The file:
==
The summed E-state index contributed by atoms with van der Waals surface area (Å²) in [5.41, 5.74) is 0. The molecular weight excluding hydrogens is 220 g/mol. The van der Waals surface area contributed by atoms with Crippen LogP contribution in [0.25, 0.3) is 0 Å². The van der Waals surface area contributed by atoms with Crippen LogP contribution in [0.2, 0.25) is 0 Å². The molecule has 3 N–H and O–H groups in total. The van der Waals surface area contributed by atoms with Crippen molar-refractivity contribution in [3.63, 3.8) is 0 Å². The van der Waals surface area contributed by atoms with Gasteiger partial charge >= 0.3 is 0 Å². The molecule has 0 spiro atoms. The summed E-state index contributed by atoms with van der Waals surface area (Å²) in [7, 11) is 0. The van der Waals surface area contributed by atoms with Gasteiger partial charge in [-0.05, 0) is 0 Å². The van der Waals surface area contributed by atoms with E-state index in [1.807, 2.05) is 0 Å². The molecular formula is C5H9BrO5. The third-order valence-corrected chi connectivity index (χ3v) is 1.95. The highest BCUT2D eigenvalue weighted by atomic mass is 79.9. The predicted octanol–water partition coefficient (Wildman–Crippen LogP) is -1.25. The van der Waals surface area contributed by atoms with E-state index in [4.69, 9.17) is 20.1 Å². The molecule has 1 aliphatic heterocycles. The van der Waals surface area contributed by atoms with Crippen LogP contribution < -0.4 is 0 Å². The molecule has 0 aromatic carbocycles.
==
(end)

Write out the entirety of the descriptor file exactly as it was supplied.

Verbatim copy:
The summed E-state index contributed by atoms with van der Waals surface area (Å²) in [5.41, 5.74) is 0. The molecular weight excluding hydrogens is 220 g/mol. The van der Waals surface area contributed by atoms with Crippen LogP contribution in [0.25, 0.3) is 0 Å². The van der Waals surface area contributed by atoms with Crippen LogP contribution in [0.2, 0.25) is 0 Å². The molecule has 3 N–H and O–H groups in total. The van der Waals surface area contributed by atoms with Crippen molar-refractivity contribution in [3.63, 3.8) is 0 Å². The van der Waals surface area contributed by atoms with Gasteiger partial charge >= 0.3 is 0 Å². The molecule has 0 spiro atoms. The summed E-state index contributed by atoms with van der Waals surface area (Å²) in [7, 11) is 0. The van der Waals surface area contributed by atoms with Gasteiger partial charge in [-0.05, 0) is 0 Å². The van der Waals surface area contributed by atoms with E-state index in [1.807, 2.05) is 0 Å². The molecular formula is C5H9BrO5. The third-order valence-corrected chi connectivity index (χ3v) is 1.95. The highest BCUT2D eigenvalue weighted by atomic mass is 79.9. The predicted octanol–water partition coefficient (Wildman–Crippen LogP) is -1.25. The van der Waals surface area contributed by atoms with E-state index in [4.69, 9.17) is 20.1 Å². The molecule has 1 aliphatic heterocycles. The van der Waals surface area contributed by atoms with Crippen LogP contribution < -0.4 is 0 Å². The molecule has 0 aromatic carbocycles.